Director – Philip Yung – 2022 – Hong Kong – Cert. 15 – 144m
The parallel careers of two dishonest Hong Kong cops plays out against the backdrop of corruption in the Hong Kong Police Force between the end of WW2 and the end of the 1960s – out in UK cinemas on Friday, September 8th
Out of the ashes of the Japanese occupation during the Second World War, two men join the Hong Kong Police Force only to discover that it is riddled with corruption, a fact of life they embrace in different ways throughout the 1950s and 60s even as the Independent Commission Against Corruption (ICAC) under George Lee (Michael Hui) attempts to investigate them and shut them down. The well-dressed Nam Kong (Tony Leung Chiu-wai from Shang-Chi And The Legend Of The Ten Rings, Destin Daniel Cretton, 2021; Lust, Caution, Ang Lee, 2007; Infernal Affairs, Andrew Lau, Alan Mak, 2002) is quietly building a corrupt empire with links to the triads, while Lui Lok (Aaron Kwok from The Storm Riders, Andrew Lau, 1998) attempts to eschew corruption but find its pervasive presence in the force irresistible.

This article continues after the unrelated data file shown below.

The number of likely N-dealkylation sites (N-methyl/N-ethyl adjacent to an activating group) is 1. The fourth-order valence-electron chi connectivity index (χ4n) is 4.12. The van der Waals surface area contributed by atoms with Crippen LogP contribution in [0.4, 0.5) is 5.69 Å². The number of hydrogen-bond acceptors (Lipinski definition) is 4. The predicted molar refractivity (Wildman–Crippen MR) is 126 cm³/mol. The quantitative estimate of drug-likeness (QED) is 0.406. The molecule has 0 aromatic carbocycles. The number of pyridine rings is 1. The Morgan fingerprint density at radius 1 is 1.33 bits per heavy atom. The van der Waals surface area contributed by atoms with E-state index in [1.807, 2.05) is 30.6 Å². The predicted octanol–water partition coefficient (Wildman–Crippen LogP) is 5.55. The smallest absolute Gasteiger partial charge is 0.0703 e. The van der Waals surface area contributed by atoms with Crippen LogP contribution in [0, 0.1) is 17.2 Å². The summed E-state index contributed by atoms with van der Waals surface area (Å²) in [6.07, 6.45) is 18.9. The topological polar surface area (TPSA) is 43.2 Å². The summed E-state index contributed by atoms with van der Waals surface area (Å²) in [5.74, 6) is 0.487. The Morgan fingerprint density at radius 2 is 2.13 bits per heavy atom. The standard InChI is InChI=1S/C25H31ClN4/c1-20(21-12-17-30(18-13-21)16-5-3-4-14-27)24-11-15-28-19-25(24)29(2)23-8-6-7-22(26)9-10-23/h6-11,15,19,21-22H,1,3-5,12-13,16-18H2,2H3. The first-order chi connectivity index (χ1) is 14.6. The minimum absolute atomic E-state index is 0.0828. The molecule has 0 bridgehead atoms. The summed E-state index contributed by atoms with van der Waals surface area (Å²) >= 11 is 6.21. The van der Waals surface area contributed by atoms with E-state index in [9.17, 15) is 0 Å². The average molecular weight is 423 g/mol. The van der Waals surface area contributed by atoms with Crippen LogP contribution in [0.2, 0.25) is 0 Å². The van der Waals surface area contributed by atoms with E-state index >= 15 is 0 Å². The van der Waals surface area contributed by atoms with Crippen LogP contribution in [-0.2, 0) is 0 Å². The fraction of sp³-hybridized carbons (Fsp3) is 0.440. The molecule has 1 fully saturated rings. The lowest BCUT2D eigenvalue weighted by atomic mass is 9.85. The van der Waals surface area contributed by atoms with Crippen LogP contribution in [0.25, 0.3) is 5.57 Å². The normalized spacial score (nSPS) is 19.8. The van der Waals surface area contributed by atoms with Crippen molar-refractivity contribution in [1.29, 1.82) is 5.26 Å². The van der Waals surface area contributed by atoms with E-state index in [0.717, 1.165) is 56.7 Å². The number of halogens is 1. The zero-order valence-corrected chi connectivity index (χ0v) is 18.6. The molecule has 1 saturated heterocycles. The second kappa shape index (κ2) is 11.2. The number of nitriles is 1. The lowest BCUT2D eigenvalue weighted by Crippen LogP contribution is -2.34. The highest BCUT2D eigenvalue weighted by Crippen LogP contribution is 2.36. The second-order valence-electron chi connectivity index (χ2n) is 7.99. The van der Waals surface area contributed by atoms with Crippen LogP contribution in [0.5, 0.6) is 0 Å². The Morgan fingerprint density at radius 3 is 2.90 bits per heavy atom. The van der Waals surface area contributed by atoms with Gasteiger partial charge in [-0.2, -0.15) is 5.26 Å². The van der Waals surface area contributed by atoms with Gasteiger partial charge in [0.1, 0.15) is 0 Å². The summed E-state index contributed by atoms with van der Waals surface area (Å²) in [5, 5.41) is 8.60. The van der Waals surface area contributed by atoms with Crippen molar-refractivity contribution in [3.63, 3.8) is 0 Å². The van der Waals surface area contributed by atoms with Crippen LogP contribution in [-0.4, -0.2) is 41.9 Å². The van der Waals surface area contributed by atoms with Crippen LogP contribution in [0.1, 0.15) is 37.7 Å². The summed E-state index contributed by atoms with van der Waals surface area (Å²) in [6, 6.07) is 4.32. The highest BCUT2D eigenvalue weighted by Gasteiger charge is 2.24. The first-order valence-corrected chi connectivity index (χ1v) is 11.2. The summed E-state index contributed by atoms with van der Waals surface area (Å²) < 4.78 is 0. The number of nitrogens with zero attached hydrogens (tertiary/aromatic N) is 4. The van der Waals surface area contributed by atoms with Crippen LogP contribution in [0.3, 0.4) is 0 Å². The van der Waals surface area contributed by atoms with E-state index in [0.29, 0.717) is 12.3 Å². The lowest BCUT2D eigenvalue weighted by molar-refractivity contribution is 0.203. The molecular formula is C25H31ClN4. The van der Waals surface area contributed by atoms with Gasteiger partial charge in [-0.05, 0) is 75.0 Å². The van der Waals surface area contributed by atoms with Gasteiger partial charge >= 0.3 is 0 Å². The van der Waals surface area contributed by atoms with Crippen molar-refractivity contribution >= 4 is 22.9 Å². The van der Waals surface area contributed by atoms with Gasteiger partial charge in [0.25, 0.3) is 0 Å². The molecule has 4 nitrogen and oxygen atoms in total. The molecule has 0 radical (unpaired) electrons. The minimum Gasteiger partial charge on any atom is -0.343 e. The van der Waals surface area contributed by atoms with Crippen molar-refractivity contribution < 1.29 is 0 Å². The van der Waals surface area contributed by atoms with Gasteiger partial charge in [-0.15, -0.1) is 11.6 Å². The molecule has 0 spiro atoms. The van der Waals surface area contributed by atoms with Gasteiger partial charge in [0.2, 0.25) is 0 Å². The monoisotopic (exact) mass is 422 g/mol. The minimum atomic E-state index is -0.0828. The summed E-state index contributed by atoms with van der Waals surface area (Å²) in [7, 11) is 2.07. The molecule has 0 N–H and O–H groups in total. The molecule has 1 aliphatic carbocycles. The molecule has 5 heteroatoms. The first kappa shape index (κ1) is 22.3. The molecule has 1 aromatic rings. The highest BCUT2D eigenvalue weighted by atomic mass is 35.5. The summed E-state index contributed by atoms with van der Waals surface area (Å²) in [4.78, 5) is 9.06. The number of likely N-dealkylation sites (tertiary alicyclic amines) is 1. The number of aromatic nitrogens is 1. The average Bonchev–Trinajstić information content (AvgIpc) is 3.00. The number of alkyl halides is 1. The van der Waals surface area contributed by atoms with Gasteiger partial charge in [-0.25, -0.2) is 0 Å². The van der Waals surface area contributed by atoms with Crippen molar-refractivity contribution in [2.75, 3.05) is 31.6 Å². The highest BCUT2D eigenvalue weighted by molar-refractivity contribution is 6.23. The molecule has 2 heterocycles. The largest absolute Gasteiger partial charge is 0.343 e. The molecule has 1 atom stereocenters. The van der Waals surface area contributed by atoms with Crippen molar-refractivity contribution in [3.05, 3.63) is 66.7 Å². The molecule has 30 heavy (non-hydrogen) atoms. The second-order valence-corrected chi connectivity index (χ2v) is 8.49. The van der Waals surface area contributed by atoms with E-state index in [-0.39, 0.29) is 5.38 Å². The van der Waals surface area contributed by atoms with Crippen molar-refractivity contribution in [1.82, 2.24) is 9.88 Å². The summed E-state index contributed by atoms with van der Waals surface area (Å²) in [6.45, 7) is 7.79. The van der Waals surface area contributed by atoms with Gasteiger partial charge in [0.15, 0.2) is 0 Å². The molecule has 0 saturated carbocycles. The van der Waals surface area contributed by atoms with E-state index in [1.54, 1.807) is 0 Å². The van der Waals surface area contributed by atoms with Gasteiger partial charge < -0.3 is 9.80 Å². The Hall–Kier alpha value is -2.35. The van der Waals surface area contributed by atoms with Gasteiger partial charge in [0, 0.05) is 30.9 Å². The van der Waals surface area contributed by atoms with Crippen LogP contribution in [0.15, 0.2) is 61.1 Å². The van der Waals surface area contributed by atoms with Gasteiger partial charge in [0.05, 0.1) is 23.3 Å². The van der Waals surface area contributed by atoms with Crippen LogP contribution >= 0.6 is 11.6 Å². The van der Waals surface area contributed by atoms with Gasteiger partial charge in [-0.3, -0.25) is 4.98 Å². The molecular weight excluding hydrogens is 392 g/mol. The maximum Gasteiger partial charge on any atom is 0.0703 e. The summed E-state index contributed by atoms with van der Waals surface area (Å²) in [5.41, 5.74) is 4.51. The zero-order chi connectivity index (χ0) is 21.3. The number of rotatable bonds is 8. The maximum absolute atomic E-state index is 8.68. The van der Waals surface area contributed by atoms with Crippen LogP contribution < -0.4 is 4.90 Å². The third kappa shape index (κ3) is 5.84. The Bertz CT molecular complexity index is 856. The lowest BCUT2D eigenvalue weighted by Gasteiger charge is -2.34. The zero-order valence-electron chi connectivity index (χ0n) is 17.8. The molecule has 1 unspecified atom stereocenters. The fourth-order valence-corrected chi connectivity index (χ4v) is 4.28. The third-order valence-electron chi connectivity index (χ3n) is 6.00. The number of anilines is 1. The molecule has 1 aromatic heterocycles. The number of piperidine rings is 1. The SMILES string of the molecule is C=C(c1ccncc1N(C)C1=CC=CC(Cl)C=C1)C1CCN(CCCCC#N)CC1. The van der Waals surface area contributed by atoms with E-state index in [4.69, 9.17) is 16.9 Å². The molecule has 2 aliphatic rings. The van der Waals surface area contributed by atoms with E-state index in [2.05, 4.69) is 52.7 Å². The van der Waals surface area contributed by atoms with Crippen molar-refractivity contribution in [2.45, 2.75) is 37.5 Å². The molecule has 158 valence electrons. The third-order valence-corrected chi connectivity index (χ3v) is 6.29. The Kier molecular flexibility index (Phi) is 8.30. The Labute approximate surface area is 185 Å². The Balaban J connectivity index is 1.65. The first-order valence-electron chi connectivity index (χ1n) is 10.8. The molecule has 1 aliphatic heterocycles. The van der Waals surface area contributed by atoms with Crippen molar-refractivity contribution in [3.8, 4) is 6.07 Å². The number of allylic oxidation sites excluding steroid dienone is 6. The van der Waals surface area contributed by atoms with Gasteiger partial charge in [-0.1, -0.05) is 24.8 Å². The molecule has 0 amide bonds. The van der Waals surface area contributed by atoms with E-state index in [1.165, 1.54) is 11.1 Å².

The latter falls for and marries the beautiful Tsai Chan (Du Juan), subsequently taking on Siu Yin (Yixuan Zeng) as his mistress because she reminds him of former girlfriend Xiao Yu (Chun Xia aka Jessie Li) who disguised herself as a male soldier to find her lost brother, was discovered by the Japanese and pressed into service as a comfort woman.
Further plot involves the ascendancy of ruthless drugs dealer Limpy Ho (Tse Kwan-ho).
Things seems clear enough at the start, but as the film proceeds, it increasingly loses focus, with director Yung losing sight of the finer details of the narrative as he concentrates on stylish visuals. The narrative ends in two codas with both Nam and Lui in old age.
There are some superb set pieces, but even in those the ideas aren’t fully worked through. For example, a terrific shoot out leading up to Limpy Ho’s arrest includes a Mexican stand-off between the two leads with both of them on balconies on different sides of the street. In addition, the production design is striking, but you can’t help but feel that the inclusion of Du Juan in some fabulous Chinese dresses is a slavish imitation of the similar element in that far superior Tony Leung-starrer In The Mood For Love (Wong Kar-wai, 2000).
If its intentions, to show cop characters grappling with the endemic Hong Kong Police Force corruption of the 1950s and 60s, are admirable, the film is more interested in bravura set pieces and period style than in clearly relating its narrative to the audience, which makes it an infuriating watch. The basic idea has such potential; this could have been something really special. Instead, it’s a seriously wasted opportunity.
Where The Wind Blows is out in cinemas in the UK on Friday, September 8th.